In the future, a group of scientists plan to time-travel to Eden to prevent the fall of man, and thus put an end to all evil and disease in the world. At first, they can only go back about 200 years at once. They visit the California Gold Rush and Colonial America. They are pulled forward unexpectedly to their future and forced to fight in a senseless war. They break free and take off, finding a stowaway with a device for traveling further back. Thus, they meet Leonardo Da Vinci and discuss humanism. But, by mistake, they take off without the stowaway and his device. The lever jams, bringing them to Martin Luther and an argument over faith. By adding alcohol to the fuel, they manage to arrive at Camelot and finally, ancient Jerusalem, where they at last realize the real answer—the true end and goal of their mission.
NOTE: This book has recently been translated into both Spanish and German by the publisher. I don't have digital copies to put here but you can find the translations on the web.
I, was born in Lancaster, Pennsylvania, on June 8, 1943 to a Christian family and accepted Jesus at an early age. In Jr. High School, I became interested in writing and drama. I wrote poems, articles and a few short stories, and plays. In college, I won second prize in a contest with a Biblical short story, which now forms part of my first novel, “Of Such Is The Kingdom, A novel of the Christ and the Roman Empire,” published in 2003.
In 2010, I wrote the sequel, “Of Such Is the Kingdom, Part III,
Power and Persecution, A Novel of the early Church and the Roman Empire.”
I also wrote a Sci-fi novel, “Impossible Journey, A Tale of Times and Truth” and a non-fiction book, “Principles of the Kingdom."
I graduated from Clearwater Christian College in 1970 with a B.A. degree in Bible-Literature, and from Biblical School of Theology in 1974 with a M. Div. Ordained in November, 1974, I served as assistant pastor/Bible teacher in several churches. I also served in a foreign-student ministry, where I met my wife, Berenice Carett from Venezuela.
In 2014 I wrote an American historical novel, called "The Christmas Victory."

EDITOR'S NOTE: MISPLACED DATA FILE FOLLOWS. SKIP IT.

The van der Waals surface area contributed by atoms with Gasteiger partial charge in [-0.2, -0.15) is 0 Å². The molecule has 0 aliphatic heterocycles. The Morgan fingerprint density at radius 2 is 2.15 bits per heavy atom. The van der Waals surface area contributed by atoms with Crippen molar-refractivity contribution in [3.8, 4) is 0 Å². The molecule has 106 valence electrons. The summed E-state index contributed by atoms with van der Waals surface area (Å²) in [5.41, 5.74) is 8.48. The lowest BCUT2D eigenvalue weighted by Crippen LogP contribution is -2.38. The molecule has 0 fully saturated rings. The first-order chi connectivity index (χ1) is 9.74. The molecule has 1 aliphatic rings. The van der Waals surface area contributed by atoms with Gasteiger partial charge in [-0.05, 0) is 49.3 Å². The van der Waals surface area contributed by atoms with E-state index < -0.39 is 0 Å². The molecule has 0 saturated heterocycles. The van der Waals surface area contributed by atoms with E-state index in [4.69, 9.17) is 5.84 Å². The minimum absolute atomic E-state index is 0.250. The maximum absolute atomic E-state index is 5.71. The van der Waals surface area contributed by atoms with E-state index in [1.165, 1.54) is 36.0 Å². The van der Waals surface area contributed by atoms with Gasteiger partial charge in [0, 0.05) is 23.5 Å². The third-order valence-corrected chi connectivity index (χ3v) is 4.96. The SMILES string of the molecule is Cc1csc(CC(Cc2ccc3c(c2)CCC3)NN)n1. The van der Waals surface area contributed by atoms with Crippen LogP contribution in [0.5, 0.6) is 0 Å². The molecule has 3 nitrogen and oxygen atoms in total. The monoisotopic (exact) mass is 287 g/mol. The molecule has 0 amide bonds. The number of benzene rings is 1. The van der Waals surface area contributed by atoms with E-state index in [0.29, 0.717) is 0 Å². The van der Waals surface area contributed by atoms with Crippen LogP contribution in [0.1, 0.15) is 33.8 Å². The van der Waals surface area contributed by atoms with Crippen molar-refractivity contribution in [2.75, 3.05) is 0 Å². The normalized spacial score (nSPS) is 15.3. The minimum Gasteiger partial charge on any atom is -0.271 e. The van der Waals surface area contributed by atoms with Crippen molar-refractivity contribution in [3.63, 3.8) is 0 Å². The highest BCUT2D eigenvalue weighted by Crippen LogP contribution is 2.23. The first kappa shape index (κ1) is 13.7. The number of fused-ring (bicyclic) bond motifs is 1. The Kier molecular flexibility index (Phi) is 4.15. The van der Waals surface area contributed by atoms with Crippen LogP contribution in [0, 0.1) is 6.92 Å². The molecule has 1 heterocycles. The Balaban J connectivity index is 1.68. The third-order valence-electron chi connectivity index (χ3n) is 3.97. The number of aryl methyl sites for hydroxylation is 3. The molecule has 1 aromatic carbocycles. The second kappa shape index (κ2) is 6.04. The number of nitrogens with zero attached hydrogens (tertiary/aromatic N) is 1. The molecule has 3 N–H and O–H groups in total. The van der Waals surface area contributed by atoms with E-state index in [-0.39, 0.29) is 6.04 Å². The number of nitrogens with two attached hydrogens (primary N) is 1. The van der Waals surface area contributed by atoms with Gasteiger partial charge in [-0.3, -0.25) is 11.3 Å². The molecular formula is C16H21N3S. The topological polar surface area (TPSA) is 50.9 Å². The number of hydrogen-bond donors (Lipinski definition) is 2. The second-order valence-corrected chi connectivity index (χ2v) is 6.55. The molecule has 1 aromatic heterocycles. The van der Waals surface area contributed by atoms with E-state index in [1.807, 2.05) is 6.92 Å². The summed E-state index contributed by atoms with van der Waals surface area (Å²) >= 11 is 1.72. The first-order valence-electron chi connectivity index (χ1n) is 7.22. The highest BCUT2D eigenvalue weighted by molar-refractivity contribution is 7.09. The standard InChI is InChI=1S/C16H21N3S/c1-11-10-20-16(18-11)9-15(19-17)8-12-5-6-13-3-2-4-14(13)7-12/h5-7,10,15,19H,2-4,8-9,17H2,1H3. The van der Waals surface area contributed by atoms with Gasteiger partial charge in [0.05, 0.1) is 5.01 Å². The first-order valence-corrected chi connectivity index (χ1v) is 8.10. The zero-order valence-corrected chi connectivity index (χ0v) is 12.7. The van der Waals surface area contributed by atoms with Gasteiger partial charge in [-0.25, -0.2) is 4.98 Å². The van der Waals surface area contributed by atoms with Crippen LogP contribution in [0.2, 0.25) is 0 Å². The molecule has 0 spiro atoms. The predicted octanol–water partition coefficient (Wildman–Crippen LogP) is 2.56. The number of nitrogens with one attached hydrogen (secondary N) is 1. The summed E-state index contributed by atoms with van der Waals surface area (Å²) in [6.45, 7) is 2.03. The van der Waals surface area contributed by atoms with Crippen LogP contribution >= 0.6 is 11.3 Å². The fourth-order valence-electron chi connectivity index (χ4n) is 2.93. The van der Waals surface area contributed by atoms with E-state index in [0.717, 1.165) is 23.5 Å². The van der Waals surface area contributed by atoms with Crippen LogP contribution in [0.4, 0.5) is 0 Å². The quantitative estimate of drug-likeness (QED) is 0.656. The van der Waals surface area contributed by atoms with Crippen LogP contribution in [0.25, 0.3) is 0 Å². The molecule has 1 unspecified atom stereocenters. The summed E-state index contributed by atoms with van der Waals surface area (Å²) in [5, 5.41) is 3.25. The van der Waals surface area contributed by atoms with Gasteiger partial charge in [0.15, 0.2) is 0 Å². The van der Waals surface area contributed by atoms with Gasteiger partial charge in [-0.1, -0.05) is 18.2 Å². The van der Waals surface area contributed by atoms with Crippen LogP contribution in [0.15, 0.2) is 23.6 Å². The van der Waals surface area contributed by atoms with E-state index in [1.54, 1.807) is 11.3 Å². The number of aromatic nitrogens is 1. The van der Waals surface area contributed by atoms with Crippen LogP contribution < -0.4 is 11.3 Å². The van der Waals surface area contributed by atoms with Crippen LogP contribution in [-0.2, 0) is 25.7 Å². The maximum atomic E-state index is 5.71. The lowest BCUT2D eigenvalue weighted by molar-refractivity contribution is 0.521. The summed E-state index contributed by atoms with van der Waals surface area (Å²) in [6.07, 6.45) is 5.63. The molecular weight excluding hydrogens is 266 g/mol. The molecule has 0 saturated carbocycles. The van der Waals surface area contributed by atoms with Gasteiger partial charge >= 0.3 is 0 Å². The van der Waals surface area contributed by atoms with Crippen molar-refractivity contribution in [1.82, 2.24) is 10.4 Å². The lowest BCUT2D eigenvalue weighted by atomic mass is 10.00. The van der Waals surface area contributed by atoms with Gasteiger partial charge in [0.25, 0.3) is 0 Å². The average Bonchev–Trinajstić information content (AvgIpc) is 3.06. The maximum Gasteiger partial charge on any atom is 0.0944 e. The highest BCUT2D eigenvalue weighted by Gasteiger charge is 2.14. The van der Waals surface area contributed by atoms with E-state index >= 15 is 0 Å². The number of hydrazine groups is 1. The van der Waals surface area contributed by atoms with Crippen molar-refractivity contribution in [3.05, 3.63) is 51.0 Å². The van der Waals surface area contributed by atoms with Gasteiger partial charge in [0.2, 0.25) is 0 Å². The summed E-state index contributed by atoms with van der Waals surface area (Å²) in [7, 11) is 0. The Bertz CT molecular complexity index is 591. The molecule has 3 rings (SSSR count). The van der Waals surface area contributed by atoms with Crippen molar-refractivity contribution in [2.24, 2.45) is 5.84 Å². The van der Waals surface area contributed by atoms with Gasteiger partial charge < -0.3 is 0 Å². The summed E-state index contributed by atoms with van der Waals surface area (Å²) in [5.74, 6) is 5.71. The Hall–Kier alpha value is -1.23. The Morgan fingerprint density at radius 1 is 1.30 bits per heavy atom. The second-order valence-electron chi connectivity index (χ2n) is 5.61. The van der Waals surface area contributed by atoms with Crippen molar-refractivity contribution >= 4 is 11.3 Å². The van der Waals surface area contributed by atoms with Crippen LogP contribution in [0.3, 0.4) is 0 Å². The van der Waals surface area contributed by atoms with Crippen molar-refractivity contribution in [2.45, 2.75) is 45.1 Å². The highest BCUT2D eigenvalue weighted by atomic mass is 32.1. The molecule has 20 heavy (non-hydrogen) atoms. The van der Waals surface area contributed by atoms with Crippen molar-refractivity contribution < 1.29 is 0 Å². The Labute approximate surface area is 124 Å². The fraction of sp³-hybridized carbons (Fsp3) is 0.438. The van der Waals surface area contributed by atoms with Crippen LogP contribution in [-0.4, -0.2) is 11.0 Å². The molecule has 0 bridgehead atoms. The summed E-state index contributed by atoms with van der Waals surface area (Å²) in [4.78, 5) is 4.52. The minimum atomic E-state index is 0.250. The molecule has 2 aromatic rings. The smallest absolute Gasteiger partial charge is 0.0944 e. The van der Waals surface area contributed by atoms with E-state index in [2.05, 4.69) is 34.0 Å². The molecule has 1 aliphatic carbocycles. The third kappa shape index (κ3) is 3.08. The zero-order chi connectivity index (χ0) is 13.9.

This excerpt reprises the start of the previous one and continues Having expressed a desire to not hear any more about Jesus, they now find tnemselves in his time and in need of water an alcohol for the fue. This section sets up their firstvisit to the city. What will they find? Stay tuned or buy the book..
Impossible Journey, A Tale of Times and Truth
"Jerusalem: 33 A.D.?" "That’s what it says." "Ah!” sighs Walt, remembering. "The time of the prophet, Jesus." "I thought we were through with hearing that name." "I guess not. Maybe it's fate or something. Anyway, it’ll give us a chance to sharpen up our Hebrew." "That’s right," observes Kerry, “they still do speak that language in this time, don’t they?" “As well as Aramaic and Greek.” "We won’t have to worry about looking out of place. We can just cover ourselves with the bed-sheets and towels and we’ll fit right in." "You mean you plan to spend time looking around here too?" "Well, we do have to get the water and alcohol don’t we?" "The alcohol, maybe. I almost forgot about that. But by the sound of those falls, we won’t have to worry about the water,” observes Daniel referring to the faint sound of falling water in the distance. "You’ve sure got good ears." "Anyway, before we do anything let’s check the damage, shall we?" insists Daniel. They find the damage to be quite extensive. Many tiles need to be replaced and the directional mechanism needs to be adjusted. Daniel volunteers. "Well, why don’t you two go have a look around and try to find some spirits. I’ll stay here and do what I can to fix the ship." Walt and Kerry walk boldly out of the clump of trees and onto the road, clad in sheets, with towels around their heads. "I feel a little silly in this get-up. Do you really think we’ll fit in?" "Well, it’s not perfect, but close enough. Nobody'll notice any difference, which they sure would if we’d kept those modern clothes on."